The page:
The scientific method can act like a strobe light on a stormy sea, giving us glimpses of the ever-shifting future. It’s not enough for us to plot out every wave that will hit our ship, but it will show us where the big swells and troughs are, and help us steer into them in a way that will reduce our chances of capsizing. Unlike Louise, we can’t access our own futures to inform our present actions. Instead we just have those glimpses – clear enough to know what’s coming on a large scale, and obscure enough that many can shore up their denial by focusing on what we don’t know, to avoid confronting what we do.

When we do look at what we know, it’s hard to see much beyond the death. Arrival starts with the tragedy of a mother losing her daughter. Bad times stand out to us. In society as it exists, much of what we do involves avoiding bad experiences, and seeking good ones. The highs and the lows stand out to us, but when we learn of potential suffering in our future, it captures our attention, and we try to avoid it. That’s true when we see a rattlesnake on the trail ahead, and it’s true when we see the horrors of climate change on the horizon.

And with something like climate change, confronting reality also means accepting that at this point, there’s almost no chance that we can avoid tragedy on a scale that’s difficult to process.

You’re driving through your home town, and then, for just a minute, you can see the familiar landscape stripped barren by drought and famine, or engulfed in flames like the images we’ve seen from the United States, and Canada, and Greece, and so many other places. Can you grieve for people who haven’t died? I suppose that’s nothing new. What else do you call it when you fear the death of someone you love? When your brain conjures the image of life without them?

But that’s just worrying. It’s our imaginations creating something that could happen – we know it happens to other people “all the time”, but there’s no particular reason to think that it will. We calm those fears with the reminder that it happens to other people, at least until it does happen to us. We all know death is coming for us, sooner or later. We generally go through life ignoring that, because we can’t change it. Worrying about it too much can consume us.

I imagine death so much it feels more like a memory.
When’s it gonna get me?
In my sleep, Seven feet ahead of me?
If I see it comin’ do I run or do I let it be?
Hamilton: My shot

Death is certain. We take steps to come to terms with that fact. We work to prepare ourselves and each other for every time we witness the end of a life – and all of us will witness that in one way or another.

Climate change is killing people now. It will kill a great many more within our lifetimes. It’s very possible that by the end of my life, the human population will be reduced by hundreds of millions due to heat, famine, and other climate-driven catastrophes. I can’t see their faces but I can see enough to know that they are dying and I can’t stop it. I can’t even see enough to know whether I will be among their number, though I’d like not to be.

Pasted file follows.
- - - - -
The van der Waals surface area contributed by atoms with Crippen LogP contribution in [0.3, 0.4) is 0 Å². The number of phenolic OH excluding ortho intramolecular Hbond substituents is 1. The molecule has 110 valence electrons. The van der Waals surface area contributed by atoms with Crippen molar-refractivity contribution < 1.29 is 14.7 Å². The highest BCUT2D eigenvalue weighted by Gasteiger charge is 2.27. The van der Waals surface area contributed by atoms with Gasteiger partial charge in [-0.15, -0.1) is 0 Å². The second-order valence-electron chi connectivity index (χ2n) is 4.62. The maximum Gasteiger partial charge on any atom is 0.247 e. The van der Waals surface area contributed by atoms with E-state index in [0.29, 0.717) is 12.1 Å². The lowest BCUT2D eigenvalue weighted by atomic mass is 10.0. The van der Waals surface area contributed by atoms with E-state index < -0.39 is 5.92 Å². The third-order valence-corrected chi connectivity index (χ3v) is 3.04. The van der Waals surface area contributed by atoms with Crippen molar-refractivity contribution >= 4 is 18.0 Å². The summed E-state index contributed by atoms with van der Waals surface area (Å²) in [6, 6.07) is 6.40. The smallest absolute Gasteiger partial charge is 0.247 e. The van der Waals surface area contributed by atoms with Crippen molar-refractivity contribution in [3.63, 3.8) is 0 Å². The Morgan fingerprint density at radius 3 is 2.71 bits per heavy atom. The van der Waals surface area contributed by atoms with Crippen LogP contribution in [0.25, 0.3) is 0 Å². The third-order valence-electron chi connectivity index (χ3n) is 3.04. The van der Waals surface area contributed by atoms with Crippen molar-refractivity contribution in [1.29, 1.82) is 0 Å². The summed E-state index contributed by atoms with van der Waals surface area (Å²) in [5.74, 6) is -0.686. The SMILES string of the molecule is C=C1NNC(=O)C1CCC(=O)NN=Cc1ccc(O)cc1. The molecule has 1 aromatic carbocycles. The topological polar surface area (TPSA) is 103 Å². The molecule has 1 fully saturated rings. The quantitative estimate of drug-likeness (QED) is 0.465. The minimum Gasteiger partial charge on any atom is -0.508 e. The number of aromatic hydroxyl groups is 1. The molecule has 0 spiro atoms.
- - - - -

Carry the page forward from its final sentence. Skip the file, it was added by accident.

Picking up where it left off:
I want to keep watch, and to see if that strobe will show me a glimpse of hope before I lose the ability to experience. Even if I don’t, well – I’ll live till then, and do what I can to provide that hope for someone else. Is that all we can do? Keep ourselves going by telling ourselves that there’s a good future out there, that we just can’t see yet?


Have you lost someone you love? Have you lost a pet you’ve had for years? Have you ended a relationship that used to give you joy? The pain can be unbearable. In the middle of it, it’s hard to notice anything else. But the pain at the end isn’t all there is to life, and it’s not all there is to death. Raksha, my dog, is going to die soon. It’s not that she has a set prognosis or anything, it’s that she’s 14 years old, has arthritis, and can’t see well. In general, 15 years is the upper limit for dogs like her. A couple years ago Tegan and I decided that the primary consideration was giving her as good a life as we can in the time she has left. Inflicting the pain of invasive treatments wouldn’t be worth the extra couple months it might buy, especially since we can’t explain what’s happening to her.

It’s going to suck when it happens. I try not to think about it.

Do I regret the 14 years I’ve spent living with her? No. Will I? Maybe sometimes, but I wouldn’t be who I am without having had her in my life. In the end, it’s not about the end, it’s about everything else.

The future looks bleak. If humanity makes it through to the other side of this nightmare we’ve crafted for ourselves, I doubt it will be in my lifetime. Even so, I’ll keep fighting to bring the world I want to create closer to me, and in the meantime, seek happiness around me as I go.